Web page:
How do you estimate a task/story for an analyst in SCRUM?



    • Do you estimate tasks for analysts? These tasks may include, for example, work with business requirements, producing documents that help the development team, sometimes write user stories descriptions.
    • Can you use user-stories for this purpose or you need to use tasks?
    • Do you use spikes when estimating such tasks? What if half of your team consists of analysts?


  • Re-Evaluate Why You Have a Distinct, Non-Scrum Role

    Do you estimate tasks for analysts?

    Scrum doesn't have an "analyst" role. All members of the team are "Developers." That doesn't mean you can't have analysts on the team; it simply means they don't get special titles or unique workstreams. In Scrum, their work must not be separate from the collaborative work performed each Sprint.

    On the other hand, if you have analysts feeding the Product Owner or Product Backlog from outside the Scrum Team, then you're Doing Scrum Wrong™. All work required to produce a Work Increment should be performed within the team whenever possible. Furthermore, detailed work should never be fed to the team in this way; Product Backlog Items (especially user stories) should generally capture what is needed and why, not how the team should implement it.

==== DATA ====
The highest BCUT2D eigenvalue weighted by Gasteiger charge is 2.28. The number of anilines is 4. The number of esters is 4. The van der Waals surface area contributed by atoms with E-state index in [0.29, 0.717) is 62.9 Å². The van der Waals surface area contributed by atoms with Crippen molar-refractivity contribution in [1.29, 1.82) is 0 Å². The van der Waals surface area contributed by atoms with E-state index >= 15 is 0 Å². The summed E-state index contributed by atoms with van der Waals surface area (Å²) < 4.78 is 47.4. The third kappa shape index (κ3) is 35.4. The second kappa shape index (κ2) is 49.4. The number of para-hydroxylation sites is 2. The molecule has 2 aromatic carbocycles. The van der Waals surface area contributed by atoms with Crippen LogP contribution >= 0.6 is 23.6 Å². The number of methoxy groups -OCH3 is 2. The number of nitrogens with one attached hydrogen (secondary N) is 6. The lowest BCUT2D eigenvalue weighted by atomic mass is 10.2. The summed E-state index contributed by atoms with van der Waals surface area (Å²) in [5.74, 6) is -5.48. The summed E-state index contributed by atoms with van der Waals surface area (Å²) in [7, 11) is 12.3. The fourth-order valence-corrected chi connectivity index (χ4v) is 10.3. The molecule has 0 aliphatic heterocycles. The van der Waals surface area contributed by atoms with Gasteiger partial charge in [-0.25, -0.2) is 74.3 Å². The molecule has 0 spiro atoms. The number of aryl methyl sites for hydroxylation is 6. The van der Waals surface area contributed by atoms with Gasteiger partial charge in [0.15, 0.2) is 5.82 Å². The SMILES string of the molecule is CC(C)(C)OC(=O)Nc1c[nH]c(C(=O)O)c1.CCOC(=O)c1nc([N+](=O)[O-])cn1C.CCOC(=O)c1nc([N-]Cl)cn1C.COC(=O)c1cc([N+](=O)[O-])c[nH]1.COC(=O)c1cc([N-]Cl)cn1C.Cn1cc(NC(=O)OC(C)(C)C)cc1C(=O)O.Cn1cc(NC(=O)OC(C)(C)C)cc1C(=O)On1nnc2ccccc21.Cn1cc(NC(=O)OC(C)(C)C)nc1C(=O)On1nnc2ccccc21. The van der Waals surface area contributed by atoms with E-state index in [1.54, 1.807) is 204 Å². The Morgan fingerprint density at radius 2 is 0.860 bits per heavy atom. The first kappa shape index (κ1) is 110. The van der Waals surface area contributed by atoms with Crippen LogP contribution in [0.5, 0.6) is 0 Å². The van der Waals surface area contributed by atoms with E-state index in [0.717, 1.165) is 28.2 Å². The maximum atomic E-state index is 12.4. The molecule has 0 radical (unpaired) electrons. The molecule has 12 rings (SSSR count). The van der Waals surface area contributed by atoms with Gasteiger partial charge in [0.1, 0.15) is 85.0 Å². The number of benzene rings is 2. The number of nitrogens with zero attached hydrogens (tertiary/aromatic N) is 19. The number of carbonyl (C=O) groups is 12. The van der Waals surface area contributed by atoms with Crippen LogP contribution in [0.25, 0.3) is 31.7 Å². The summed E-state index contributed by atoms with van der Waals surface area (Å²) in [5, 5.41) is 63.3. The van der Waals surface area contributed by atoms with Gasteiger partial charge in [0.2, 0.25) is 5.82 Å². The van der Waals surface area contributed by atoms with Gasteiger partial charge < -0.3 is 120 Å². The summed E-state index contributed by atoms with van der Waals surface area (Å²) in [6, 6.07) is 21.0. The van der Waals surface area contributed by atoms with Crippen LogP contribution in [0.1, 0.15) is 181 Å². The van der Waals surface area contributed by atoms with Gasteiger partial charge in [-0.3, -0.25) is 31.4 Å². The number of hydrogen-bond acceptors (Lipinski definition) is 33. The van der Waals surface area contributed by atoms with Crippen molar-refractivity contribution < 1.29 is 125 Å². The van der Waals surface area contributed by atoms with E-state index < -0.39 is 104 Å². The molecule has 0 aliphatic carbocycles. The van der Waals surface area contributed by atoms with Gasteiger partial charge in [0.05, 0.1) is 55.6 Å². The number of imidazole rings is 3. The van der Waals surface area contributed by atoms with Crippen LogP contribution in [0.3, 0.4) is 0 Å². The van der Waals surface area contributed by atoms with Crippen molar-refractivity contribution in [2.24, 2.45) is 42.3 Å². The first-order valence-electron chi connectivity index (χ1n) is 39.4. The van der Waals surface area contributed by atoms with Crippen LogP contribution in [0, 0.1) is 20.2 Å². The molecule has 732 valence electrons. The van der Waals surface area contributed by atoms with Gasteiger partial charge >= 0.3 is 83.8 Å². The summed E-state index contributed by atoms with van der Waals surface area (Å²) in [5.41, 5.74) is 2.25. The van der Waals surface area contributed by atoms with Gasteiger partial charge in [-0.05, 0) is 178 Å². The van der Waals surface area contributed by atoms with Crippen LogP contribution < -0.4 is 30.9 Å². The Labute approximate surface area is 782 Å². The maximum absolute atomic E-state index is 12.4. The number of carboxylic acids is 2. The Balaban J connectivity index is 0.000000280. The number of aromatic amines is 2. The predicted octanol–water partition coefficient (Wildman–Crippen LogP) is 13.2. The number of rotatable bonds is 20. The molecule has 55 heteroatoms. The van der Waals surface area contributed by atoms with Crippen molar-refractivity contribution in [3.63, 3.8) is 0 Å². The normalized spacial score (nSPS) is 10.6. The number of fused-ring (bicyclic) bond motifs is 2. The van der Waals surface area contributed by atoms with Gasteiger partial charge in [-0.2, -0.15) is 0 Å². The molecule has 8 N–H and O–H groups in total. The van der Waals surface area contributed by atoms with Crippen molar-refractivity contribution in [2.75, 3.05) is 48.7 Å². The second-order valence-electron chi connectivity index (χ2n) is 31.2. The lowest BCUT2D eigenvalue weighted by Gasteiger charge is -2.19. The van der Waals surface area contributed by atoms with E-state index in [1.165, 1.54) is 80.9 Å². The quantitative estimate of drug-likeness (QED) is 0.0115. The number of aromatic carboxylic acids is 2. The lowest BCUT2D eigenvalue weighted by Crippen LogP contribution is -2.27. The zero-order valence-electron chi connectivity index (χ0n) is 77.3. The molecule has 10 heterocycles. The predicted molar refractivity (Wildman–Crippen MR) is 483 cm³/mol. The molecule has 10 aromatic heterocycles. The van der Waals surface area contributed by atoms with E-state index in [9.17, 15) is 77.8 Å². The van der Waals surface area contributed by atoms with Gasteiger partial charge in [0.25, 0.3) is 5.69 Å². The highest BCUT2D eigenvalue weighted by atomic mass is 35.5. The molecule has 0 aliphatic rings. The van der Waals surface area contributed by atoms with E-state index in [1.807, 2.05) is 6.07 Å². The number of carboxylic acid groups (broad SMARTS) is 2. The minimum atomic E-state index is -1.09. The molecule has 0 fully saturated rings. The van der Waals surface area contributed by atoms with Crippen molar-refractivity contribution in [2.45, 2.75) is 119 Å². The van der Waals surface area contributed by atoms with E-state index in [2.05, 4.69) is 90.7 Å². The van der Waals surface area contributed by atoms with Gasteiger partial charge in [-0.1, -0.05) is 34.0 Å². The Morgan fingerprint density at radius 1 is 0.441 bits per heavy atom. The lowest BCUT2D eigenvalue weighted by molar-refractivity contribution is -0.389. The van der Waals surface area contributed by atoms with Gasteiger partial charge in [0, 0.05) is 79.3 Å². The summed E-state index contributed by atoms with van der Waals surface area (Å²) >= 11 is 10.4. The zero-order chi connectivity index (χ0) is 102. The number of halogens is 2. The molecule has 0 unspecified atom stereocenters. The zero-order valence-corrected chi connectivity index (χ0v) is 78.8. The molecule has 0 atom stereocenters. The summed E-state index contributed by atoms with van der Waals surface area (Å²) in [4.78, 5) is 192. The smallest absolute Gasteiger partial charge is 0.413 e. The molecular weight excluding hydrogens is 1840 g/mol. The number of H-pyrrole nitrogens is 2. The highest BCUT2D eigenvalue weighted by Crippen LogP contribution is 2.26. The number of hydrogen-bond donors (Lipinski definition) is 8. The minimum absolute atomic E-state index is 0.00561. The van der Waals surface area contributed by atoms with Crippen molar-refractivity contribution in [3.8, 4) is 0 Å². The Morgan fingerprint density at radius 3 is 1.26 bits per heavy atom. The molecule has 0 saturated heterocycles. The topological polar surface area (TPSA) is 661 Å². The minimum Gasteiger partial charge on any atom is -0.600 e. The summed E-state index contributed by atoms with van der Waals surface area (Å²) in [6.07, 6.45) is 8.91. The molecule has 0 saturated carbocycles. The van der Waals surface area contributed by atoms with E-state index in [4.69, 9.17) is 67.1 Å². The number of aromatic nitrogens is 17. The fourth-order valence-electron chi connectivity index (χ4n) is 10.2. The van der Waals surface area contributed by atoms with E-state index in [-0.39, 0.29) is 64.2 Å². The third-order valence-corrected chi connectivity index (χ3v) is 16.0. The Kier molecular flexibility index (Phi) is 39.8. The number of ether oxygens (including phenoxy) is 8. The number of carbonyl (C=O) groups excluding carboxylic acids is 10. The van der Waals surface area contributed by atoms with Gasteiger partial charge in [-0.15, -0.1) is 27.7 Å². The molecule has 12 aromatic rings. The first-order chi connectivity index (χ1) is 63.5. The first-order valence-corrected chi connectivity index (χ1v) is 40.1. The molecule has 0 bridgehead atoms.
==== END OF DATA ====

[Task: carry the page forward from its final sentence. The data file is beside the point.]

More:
If your business analysts are Development Team members, their time-boxed level of effort should be factored into the work planned for the current Sprint Goal. If they aren't actively working on the current Sprint Goal or a component Sprint Backlog Item, they really aren't properly integrated into the team.

    The recommendation here is to leverage your Sprint Retrospective events to determine why the team is treating business analysis as an externality, rather than as part of the in-Sprint collaboration process. Whether it's a skills gap, a team composition issue, or a process problem, it's essential that the Scrum Team collectively addresses the workflow process together. Imposing a non-Scrum workflow onto the Scrum Team largely defeats the purpose of Scrum's self-organizing principles. Failure to achieve the expected benefits of an agile framework will likely follow.



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